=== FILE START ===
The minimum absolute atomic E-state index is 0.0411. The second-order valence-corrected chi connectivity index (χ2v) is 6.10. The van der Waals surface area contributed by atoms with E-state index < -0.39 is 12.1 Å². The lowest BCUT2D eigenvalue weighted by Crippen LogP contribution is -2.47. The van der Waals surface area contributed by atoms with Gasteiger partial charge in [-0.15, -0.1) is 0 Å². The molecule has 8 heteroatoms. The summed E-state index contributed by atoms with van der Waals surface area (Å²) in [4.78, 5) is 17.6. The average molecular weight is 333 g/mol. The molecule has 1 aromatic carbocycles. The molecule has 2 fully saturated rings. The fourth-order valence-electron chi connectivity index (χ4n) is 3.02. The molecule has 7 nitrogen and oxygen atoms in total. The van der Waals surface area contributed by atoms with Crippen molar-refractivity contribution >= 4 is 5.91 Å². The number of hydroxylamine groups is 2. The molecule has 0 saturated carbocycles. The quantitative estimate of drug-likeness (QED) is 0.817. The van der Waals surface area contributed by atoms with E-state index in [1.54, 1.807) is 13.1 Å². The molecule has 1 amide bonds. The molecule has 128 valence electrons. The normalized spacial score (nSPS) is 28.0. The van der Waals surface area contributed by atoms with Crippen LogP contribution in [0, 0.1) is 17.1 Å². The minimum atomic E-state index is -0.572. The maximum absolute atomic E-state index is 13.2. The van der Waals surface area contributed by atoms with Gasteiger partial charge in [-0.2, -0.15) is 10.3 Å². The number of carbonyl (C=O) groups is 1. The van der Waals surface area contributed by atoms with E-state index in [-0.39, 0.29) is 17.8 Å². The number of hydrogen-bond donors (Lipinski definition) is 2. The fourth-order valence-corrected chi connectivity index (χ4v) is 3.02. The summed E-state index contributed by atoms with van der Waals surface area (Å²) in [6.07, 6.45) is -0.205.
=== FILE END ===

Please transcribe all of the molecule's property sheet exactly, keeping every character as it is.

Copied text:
The minimum absolute atomic E-state index is 0.0411. The second-order valence-corrected chi connectivity index (χ2v) is 6.10. The van der Waals surface area contributed by atoms with E-state index < -0.39 is 12.1 Å². The lowest BCUT2D eigenvalue weighted by Crippen LogP contribution is -2.47. The van der Waals surface area contributed by atoms with Gasteiger partial charge in [-0.15, -0.1) is 0 Å². The molecule has 8 heteroatoms. The summed E-state index contributed by atoms with van der Waals surface area (Å²) in [4.78, 5) is 17.6. The average molecular weight is 333 g/mol. The molecule has 1 aromatic carbocycles. The molecule has 2 fully saturated rings. The fourth-order valence-electron chi connectivity index (χ4n) is 3.02. The molecule has 7 nitrogen and oxygen atoms in total. The van der Waals surface area contributed by atoms with Crippen molar-refractivity contribution >= 4 is 5.91 Å². The number of hydroxylamine groups is 2. The molecule has 0 saturated carbocycles. The quantitative estimate of drug-likeness (QED) is 0.817. The van der Waals surface area contributed by atoms with E-state index in [1.54, 1.807) is 13.1 Å². The molecule has 1 amide bonds. The molecule has 128 valence electrons. The normalized spacial score (nSPS) is 28.0. The van der Waals surface area contributed by atoms with Crippen LogP contribution in [0, 0.1) is 17.1 Å². The minimum atomic E-state index is -0.572. The maximum absolute atomic E-state index is 13.2. The van der Waals surface area contributed by atoms with Gasteiger partial charge in [-0.2, -0.15) is 10.3 Å². The number of carbonyl (C=O) groups is 1. The van der Waals surface area contributed by atoms with E-state index in [-0.39, 0.29) is 17.8 Å². The number of hydrogen-bond donors (Lipinski definition) is 2. The fourth-order valence-corrected chi connectivity index (χ4v) is 3.02. The summed E-state index contributed by atoms with van der Waals surface area (Å²) in [6.07, 6.45) is -0.205.